Delhi NCR residents lose nearly 5 years of their lives to air pollution, says report,
Delhi’s annual average PM2.5 level in 2021 was found to be 126.5 µg/m3, which is more than 25 times the World Health Organization (WHO) guideline.
The University of Chicago's Energy Policy Institute has released the Air Quality Life Index (AQLI) report for 2023, revealing that the residents of Delhi are losing approximately 5.2 years of their lives due to air pollution.
This report measures the impact of particulate pollution on life expectancy and utilizes data from 2021 to determine its effects. The findings indicate that Delhi's average PM2.5 level in 2021 was 126.5 µg/m3, which is more than 25 times higher than the World Health Organization's guideline of 5 µg/m3. Comparatively, in 2020, this figure was slightly lower at 107 µg/m3.
In 2021, the levels of air pollution in India
as measured by PM2.5 data from satellites, have risen to 58.7 µg/m3, surpassing the WHO guideline of 5 µg/m3 by more than 10 times.
Particulate matter pollution poses the greatest threat to human health in India, leading to a decrease in life expectancy by 5.2%
Cardiovascular diseases also contribute to a decrease in life expectancy, with an average reduction of about 4.5 years. Additionally, child and maternal malnutrition further reduces life expectancy by 1.8 years due to air pollution in India.
The average Indian resident is set to lose 11.1 years of life expectancy if the WHO guideline is not met,” the report stated.
What could happen if PM2.5 levels are reduced?
According to a report, if the PM2.5 level in Delhi is decreased to adhere to the WHO guideline of 5 µg/m³ as an annual average, individuals residing in Delhi could potentially extend their life expectancy by 9.4 years.
The report also highlights that if the PM2.5 concentration is reduced from the current 2021 level to the national standard of 40 µg/m³, which is significantly lower than the WHO guideline, Delhi residents could still gain 8.5 years in life expectancy.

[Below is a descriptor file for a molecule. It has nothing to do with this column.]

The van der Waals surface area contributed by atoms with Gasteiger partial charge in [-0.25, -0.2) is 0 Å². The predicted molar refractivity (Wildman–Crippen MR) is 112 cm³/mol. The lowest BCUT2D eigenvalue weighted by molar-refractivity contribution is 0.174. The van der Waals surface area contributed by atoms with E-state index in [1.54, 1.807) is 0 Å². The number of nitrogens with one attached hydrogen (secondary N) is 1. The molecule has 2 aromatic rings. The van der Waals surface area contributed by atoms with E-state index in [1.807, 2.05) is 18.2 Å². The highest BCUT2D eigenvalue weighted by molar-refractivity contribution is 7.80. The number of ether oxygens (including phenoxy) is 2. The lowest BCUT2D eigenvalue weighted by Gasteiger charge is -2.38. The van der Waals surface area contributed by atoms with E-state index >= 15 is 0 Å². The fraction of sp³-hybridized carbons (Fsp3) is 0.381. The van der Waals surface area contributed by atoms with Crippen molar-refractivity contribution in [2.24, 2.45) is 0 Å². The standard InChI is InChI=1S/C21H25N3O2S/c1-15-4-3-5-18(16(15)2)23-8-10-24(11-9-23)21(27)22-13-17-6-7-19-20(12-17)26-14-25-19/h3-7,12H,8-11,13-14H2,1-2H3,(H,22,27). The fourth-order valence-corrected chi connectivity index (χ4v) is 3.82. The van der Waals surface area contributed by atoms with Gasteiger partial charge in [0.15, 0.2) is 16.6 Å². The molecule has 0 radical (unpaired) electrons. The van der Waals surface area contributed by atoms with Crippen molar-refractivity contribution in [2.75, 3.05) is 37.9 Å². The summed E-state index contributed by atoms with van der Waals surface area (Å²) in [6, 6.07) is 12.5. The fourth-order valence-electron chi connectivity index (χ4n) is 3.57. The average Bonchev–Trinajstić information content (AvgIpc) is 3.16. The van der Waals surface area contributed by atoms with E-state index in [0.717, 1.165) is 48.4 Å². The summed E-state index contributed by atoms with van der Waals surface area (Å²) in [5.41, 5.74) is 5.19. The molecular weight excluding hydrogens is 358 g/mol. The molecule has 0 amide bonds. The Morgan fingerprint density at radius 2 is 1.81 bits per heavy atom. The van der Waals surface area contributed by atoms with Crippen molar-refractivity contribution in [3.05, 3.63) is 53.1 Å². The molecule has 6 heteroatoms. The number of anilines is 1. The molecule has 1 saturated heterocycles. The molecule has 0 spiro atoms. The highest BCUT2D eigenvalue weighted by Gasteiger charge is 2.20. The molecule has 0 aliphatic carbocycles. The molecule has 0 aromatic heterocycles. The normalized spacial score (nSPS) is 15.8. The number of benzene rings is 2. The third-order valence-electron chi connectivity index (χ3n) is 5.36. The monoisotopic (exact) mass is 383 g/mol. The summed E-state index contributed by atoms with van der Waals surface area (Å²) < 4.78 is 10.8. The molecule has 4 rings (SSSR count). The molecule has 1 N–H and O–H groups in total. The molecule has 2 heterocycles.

The Government of India has set a goal to achieve a 40 percent reduction in particulate pollution levels by 2026 in 131 non-attainment cities, which could increase the national average life expectancy by 7.9 months and by 4.4 years for residents of Delhi, the most polluted non-attainment city.
At UBreathe, we recommend a few measures to combat the severe risk associated with PM 2.5
Limit outdoor activity: According to researchers at UBreathe When pollution levels are high, especially for vulnerable groups like children, the elderly, and those with pre-existing health conditions.
Invest in air purifiers: Consider using plant-based air purifiers in your home and workspace to eliminate pollutants.
Reduce indoor air pollution: Avoid smoking and burning incense indoors. Use natural ventilation and exhaust fans when cooking or using gas appliances.
Optimize your health: Ubreathe researchers suggest that you maintain a healthy diet rich in antioxidants and fruits. Exercise regularly to improve lung function and overall health. Manage existing health conditions effectively to minimize complications from air pollution.
Cities that face similar consequences due to being part of the Delhi NCR region or being around the region: Delhi, Noida, Gurgaon, Ghaziabad, Faridabad, Meerut, Bahadurgarh, Sonipat, Panipat, Karnal, Rohtak, Palwal, Bulandshahr, Aligarh, Bhiwani, Jhajjar, Muzaffarnagar, Rewari, and others.
tags: PM2.5, Smog, Vehicular Emissions, Industrial Pollution, Crop Burning, Construction Dust, Air Quality Index (AQI), Respiratory Issues, Government Measures, Public Health Concerns, Environmental Impact, Clean Air Initiatives, Odd-Even Rule, Air Purifiers, Public Awareness, UBreathe air purifier, Air Purifier for home in Delhi